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Category:    Home > Reviews > Science Fiction > The Day The Earth Stood Still (1951/Fox DVD)

The Day The Earth Stood Still


Picture: B-     Sound: C+     Extras: A-     Film: A-



In her 1965 essay “Imagination of Disaster,” Susan Sontag condemns science fiction films as intellectual and artistic failures, employing cheap genre tricks that militate against any critical thought.  Although Sontag’s perspective echoed throughout the film studies discipline for the next couple of decades, numerous films scholars, such as Vivian Sobchack and J.P. Telotte, have recently revisited the science fiction genre, arguing that many of these films require intellectual examination.  Robert Wise’s 1951 film The Day the Earth Stood Still has benefited greatly from this renewed interest in science fiction.


Like many of its contemporaries, The Day the Earth Stood Still couches an otherworldly narrative with present day political and social concerns.  Produced only six years removed from the first atomic explosion, the increased tensions of the Cold War coupled with the rapid proliferation of nuclear weapons presented the real possibility that humans were capable of inviting their own extinction.  The Day the Earth Stood Still follows the story of Klaatu (Michael Rennie), an alien visiting Earth on a mission of peace.  The film opens, given the time, with a rather impressive sequence where Klaatu’s flying saucer lands in Washington D.C.  Misreading his actions as hostile, Klaatu is shot by the military, who, in turn, are attacked by Gort (Lock Martin), Klaatu’s guardian robot.  Taken to the hospital, Klaatu informs a government official that he has an urgent message that can only be delivered to an assembly of all the nations of the world.  With great resignation, the diplomat enumerates the impossibility of such a request, given the current political climate of mistrust and aggression.  Confused by the response, Klaatu escapes the hospital determined to better understand the human race.  What follows is a now commonplace, fish out of water narrative where Klaatu befriends a widow (Patricia Neal) and her son (Billy Gray), who help him get to Gort and the United Nations meeting to ultimately save the human race.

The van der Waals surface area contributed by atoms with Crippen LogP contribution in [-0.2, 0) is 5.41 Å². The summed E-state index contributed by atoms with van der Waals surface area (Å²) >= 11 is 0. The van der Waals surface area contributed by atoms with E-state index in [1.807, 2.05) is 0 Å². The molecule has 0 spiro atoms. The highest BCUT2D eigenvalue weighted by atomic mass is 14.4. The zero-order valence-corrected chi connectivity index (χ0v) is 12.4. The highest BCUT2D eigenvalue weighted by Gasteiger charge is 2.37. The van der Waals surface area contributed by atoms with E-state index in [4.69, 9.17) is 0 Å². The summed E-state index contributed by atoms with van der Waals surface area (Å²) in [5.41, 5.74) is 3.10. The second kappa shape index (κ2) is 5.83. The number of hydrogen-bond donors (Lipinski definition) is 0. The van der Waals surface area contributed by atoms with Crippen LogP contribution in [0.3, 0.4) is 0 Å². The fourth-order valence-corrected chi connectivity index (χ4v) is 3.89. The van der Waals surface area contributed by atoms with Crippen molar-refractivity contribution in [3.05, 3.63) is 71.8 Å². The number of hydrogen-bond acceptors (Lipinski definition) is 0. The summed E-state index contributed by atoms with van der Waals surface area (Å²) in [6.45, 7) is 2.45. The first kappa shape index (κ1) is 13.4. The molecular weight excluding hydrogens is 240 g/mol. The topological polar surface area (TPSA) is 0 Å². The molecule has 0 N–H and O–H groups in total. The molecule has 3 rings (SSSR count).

Presented for the first time on DVD by the Fox Studio Classics series, The Day the Earth Stood Still is a must see for those interested in the development of science fiction, or just 1950s film in general.  It touches on some interesting themes and religions imagery, which would be trite if made today, however, the film does provide insight into the dangers of continued nuclear proliferation.  Like the other films in the series, it is complete with an informative documentary, the shooting script, trailers and stills.  The DVD also contains Movietone Newsreels from 1951, which is rather ironic given the message of the film and the rhetoric used by the news stories.  Filmed in full frame black and white, the restoration demonstration illuminates the improved quality of the transfer.  Even though the explosion of special effects, especially in the science fiction genre, has created a more cynical audience, the film ages rather well.  The special effects, while dated, are not hokey and are reminders of a less technologically dependent filmmaking era. 


The most informative special feature is the commentary track, an interview/conversation between filmmakers Robert Wise and Nicolas Meyer.  They discuss the difficulty of making a pro-peace film in the midst of the Cold War and how the War Department refused to support the production with equipment, a similar problem faced by Stanley Kubrick with Dr. Strangelove.  The most disappoint part to the commentary centers on the discussion over the political message of the film.  There is an ironic twist to the end of the film regarding its larger message that Meyer asked about, which could be fertile ground for discussion, yet Wise’s retort was somewhat dismissive and underwhelming.  Additionally, Mr. Wise has a tendency to mumble at the end of his sentences, especially during his anecdotes, which makes for difficult listening.  Yet, they do delve into a conversation on the craft of directing, which any film buff would find interesting.  Overall, given the low cost of the Fox Studio Classics, The Day the Earth Stood Still is a wise investment.



-   Ron Von Burg


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